Where, when and how is an athlete classified?
The assignment of classes is done by trained, certified, National and International World Para Athletics (WPA) classifiers, who go through years of challenging training and certification. Through this process, classifiers will determine an athlete’s eligibility to compete in Adaptive Sports USA events and place eligible athletes into sport classes according to the sport limitations created by their impairments.
National classification for physical impairments requires that an athlete be seen by a panel of 2 National Classifiers. National classification is available for swimming and/or track and field at many of the sanctioned events around the country. If an athlete is seen by a National Panel at one of these events, they will not need to be seen again at Junior Nationals. However, if the athlete is not classified by a National Panel, s/he will need to go through the classification process at Junior Nationals.
Additionally, if an athlete has been seen but has been indicated a “review status” s/he will also need to be seen again. The “review status” may be issued at the initial classification if the athlete was not observed in competition, if there was a reason the National Panel thought the athlete should be seen again, or if the classification panel indicated a fixed date review for the athlete to be seen again in a certain amount of time based on age or time since injury.
The location of National Classification Opportunities in 2020 swimming and track/field can be found through the links on the website pages referenced above once available as well as on the sanctioned event schedule.
What happens at classification?
For athletes with a physical impairment, classification is a 3-step process.
1. The athlete will have a physical evaluation like an examination performed by a physical therapist. The classification panel will assess the athlete’s ability to move. Depending on the type of impairment(s) the athlete has, this assessment may include checking the range of motion of joints, the strength of muscles, sitting or standing balance, and/or arm and leg coordination.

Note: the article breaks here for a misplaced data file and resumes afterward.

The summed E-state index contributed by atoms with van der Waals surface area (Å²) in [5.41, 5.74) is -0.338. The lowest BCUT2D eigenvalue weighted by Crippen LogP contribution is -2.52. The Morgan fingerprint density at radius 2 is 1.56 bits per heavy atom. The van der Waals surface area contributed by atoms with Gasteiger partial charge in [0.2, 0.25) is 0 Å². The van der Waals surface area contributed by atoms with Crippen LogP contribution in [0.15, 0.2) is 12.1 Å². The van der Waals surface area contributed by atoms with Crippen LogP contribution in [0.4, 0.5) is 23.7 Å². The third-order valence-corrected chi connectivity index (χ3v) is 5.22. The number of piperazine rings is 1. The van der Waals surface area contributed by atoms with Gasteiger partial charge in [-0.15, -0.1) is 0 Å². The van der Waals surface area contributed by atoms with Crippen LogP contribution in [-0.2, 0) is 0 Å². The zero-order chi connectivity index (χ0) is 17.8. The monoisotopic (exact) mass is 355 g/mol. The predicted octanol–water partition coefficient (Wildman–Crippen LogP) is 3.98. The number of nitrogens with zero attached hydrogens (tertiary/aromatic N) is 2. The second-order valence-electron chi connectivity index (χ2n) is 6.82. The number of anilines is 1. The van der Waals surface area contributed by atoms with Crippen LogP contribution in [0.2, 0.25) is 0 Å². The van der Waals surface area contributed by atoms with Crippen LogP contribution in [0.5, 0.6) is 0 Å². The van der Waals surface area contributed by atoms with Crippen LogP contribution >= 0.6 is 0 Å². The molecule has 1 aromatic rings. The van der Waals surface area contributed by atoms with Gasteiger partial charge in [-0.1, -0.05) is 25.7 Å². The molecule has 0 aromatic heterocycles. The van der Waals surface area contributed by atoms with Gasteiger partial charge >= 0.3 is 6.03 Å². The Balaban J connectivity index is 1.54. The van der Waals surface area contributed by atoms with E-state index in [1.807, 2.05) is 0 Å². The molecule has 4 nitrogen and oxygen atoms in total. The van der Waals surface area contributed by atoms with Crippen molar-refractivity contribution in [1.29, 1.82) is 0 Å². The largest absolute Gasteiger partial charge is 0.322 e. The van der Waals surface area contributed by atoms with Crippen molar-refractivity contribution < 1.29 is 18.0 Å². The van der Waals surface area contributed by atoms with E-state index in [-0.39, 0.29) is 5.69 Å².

2. The next step in the process is called the Technical Assessment. This will typically be done at the same time as the physical assessment. For this portion of the assessment the athlete needs to bring the equipment they normally use (track chair, gloves, field chair, implements, etc). The Panel will ask the athlete to demonstrate how they typically perform the aspects of their sport.
3. The final step of the classification process is for the Panel to observe the athlete in competition. This does not involve anything extra on the athlete’s part. It just means the Panel will observe during the actual competition to confirm that the assigned class is the correct one.
Not all athletes will need to go through all 3 steps, but most do. For example, an athlete with an amputation below the knee and no other impairments may be able to be assigned a class after the physical assessment only. On the other hand, an athlete with range of motion, balance, or coordination issues will typically need to perform a technical assessment and be observed during competition.
What do I need to know about getting classified?
If you have not been classified, you should consider requesting classification at an Adaptive Sports USA sanctioned qualifying event. If not, make sure you sign up for National classification during the registration process of Junior Nationals and plan to arrive in time for the day of classification.
An athlete may request a classification time slot during the online registration process. Classification dates are listed under the “event schedule” tab.
When you come to classification, please bring any relevant medical information that will help describe your condition. Also, make sure to have with you any equipment you use for performing your sport.